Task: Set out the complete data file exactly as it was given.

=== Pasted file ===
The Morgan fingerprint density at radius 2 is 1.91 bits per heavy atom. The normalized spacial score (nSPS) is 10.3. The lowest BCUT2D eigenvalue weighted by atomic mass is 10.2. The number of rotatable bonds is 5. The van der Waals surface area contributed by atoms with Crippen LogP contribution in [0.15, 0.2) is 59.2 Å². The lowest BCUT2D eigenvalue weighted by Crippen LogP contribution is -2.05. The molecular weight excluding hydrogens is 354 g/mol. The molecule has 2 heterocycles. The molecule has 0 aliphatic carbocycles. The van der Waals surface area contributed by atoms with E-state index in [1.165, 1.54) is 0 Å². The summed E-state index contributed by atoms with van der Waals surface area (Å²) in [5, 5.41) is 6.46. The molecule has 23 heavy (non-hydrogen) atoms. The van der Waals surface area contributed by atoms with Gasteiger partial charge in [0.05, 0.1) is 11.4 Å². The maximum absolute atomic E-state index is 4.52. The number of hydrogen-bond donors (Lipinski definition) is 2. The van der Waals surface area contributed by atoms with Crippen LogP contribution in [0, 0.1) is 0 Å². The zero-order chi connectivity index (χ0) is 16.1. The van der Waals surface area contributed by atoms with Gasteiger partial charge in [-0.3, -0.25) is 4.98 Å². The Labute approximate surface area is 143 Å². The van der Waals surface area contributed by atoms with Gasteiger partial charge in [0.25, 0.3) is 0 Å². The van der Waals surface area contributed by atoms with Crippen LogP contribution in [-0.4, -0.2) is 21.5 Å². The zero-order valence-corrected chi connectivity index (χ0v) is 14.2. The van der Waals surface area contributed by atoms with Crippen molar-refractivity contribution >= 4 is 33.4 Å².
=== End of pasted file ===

The Morgan fingerprint density at radius 2 is 1.91 bits per heavy atom. The normalized spacial score (nSPS) is 10.3. The lowest BCUT2D eigenvalue weighted by atomic mass is 10.2. The number of rotatable bonds is 5. The van der Waals surface area contributed by atoms with Crippen LogP contribution in [0.15, 0.2) is 59.2 Å². The lowest BCUT2D eigenvalue weighted by Crippen LogP contribution is -2.05. The molecular weight excluding hydrogens is 354 g/mol. The molecule has 2 heterocycles. The molecule has 0 aliphatic carbocycles. The van der Waals surface area contributed by atoms with E-state index in [1.165, 1.54) is 0 Å². The summed E-state index contributed by atoms with van der Waals surface area (Å²) in [5, 5.41) is 6.46. The molecule has 23 heavy (non-hydrogen) atoms. The van der Waals surface area contributed by atoms with Gasteiger partial charge in [0.05, 0.1) is 11.4 Å². The maximum absolute atomic E-state index is 4.52. The number of hydrogen-bond donors (Lipinski definition) is 2. The van der Waals surface area contributed by atoms with Crippen LogP contribution in [0, 0.1) is 0 Å². The zero-order chi connectivity index (χ0) is 16.1. The van der Waals surface area contributed by atoms with Gasteiger partial charge in [-0.3, -0.25) is 4.98 Å². The Labute approximate surface area is 143 Å². The van der Waals surface area contributed by atoms with Gasteiger partial charge in [0.25, 0.3) is 0 Å². The van der Waals surface area contributed by atoms with Crippen LogP contribution in [-0.4, -0.2) is 21.5 Å². The zero-order valence-corrected chi connectivity index (χ0v) is 14.2. The van der Waals surface area contributed by atoms with Crippen molar-refractivity contribution >= 4 is 33.4 Å².